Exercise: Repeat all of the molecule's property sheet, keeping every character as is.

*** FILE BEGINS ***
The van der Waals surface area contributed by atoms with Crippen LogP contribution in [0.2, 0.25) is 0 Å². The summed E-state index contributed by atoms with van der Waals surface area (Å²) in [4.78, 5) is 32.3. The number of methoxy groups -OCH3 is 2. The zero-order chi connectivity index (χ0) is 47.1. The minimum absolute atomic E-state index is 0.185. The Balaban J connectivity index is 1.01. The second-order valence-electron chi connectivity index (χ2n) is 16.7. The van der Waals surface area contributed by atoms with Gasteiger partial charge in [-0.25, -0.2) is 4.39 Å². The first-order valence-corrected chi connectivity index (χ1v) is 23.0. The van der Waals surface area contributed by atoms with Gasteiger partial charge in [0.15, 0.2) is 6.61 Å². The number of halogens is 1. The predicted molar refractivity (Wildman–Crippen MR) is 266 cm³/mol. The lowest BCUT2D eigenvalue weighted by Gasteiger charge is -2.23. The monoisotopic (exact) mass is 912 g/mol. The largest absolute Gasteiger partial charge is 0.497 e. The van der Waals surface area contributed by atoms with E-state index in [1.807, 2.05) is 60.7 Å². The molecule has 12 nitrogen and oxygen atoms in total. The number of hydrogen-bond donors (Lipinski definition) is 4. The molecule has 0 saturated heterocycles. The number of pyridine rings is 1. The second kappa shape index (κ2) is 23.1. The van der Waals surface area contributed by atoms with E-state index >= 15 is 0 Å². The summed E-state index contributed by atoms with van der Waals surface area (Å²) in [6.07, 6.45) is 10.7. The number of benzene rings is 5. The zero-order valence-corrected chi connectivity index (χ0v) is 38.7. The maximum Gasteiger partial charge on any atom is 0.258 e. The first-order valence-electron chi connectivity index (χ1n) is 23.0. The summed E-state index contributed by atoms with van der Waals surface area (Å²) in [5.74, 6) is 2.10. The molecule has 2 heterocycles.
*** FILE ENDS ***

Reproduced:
The van der Waals surface area contributed by atoms with Crippen LogP contribution in [0.2, 0.25) is 0 Å². The summed E-state index contributed by atoms with van der Waals surface area (Å²) in [4.78, 5) is 32.3. The number of methoxy groups -OCH3 is 2. The zero-order chi connectivity index (χ0) is 47.1. The minimum absolute atomic E-state index is 0.185. The Balaban J connectivity index is 1.01. The second-order valence-electron chi connectivity index (χ2n) is 16.7. The van der Waals surface area contributed by atoms with Gasteiger partial charge in [-0.25, -0.2) is 4.39 Å². The first-order valence-corrected chi connectivity index (χ1v) is 23.0. The van der Waals surface area contributed by atoms with Gasteiger partial charge in [0.15, 0.2) is 6.61 Å². The number of halogens is 1. The predicted molar refractivity (Wildman–Crippen MR) is 266 cm³/mol. The lowest BCUT2D eigenvalue weighted by Gasteiger charge is -2.23. The monoisotopic (exact) mass is 912 g/mol. The largest absolute Gasteiger partial charge is 0.497 e. The van der Waals surface area contributed by atoms with E-state index in [1.807, 2.05) is 60.7 Å². The molecule has 12 nitrogen and oxygen atoms in total. The number of hydrogen-bond donors (Lipinski definition) is 4. The molecule has 0 saturated heterocycles. The number of pyridine rings is 1. The second kappa shape index (κ2) is 23.1. The van der Waals surface area contributed by atoms with E-state index >= 15 is 0 Å². The summed E-state index contributed by atoms with van der Waals surface area (Å²) in [6.07, 6.45) is 10.7. The number of benzene rings is 5. The zero-order valence-corrected chi connectivity index (χ0v) is 38.7. The maximum Gasteiger partial charge on any atom is 0.258 e. The first-order valence-electron chi connectivity index (χ1n) is 23.0. The summed E-state index contributed by atoms with van der Waals surface area (Å²) in [5.74, 6) is 2.10. The molecule has 2 heterocycles.